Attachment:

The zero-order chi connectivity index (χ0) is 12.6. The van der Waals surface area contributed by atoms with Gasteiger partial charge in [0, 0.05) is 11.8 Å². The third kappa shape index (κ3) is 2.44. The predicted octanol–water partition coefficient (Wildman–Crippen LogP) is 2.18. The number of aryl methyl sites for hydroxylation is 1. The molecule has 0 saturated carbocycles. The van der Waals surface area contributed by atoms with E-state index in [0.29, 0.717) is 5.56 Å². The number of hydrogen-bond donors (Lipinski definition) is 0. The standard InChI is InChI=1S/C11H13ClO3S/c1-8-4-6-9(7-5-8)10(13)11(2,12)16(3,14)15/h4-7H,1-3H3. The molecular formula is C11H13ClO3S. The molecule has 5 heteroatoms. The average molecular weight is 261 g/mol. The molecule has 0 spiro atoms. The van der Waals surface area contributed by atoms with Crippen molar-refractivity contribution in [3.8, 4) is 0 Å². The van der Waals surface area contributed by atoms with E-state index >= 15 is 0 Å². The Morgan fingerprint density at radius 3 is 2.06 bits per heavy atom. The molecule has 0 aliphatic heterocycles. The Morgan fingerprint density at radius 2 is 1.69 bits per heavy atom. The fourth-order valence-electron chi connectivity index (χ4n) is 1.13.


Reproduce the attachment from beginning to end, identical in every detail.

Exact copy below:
The zero-order chi connectivity index (χ0) is 12.6. The van der Waals surface area contributed by atoms with Gasteiger partial charge in [0, 0.05) is 11.8 Å². The third kappa shape index (κ3) is 2.44. The predicted octanol–water partition coefficient (Wildman–Crippen LogP) is 2.18. The number of aryl methyl sites for hydroxylation is 1. The molecule has 0 saturated carbocycles. The van der Waals surface area contributed by atoms with E-state index in [0.29, 0.717) is 5.56 Å². The number of hydrogen-bond donors (Lipinski definition) is 0. The standard InChI is InChI=1S/C11H13ClO3S/c1-8-4-6-9(7-5-8)10(13)11(2,12)16(3,14)15/h4-7H,1-3H3. The molecular formula is C11H13ClO3S. The molecule has 5 heteroatoms. The average molecular weight is 261 g/mol. The molecule has 0 spiro atoms. The van der Waals surface area contributed by atoms with Crippen molar-refractivity contribution in [3.8, 4) is 0 Å². The van der Waals surface area contributed by atoms with E-state index >= 15 is 0 Å². The Morgan fingerprint density at radius 3 is 2.06 bits per heavy atom. The molecule has 0 aliphatic heterocycles. The Morgan fingerprint density at radius 2 is 1.69 bits per heavy atom. The fourth-order valence-electron chi connectivity index (χ4n) is 1.13.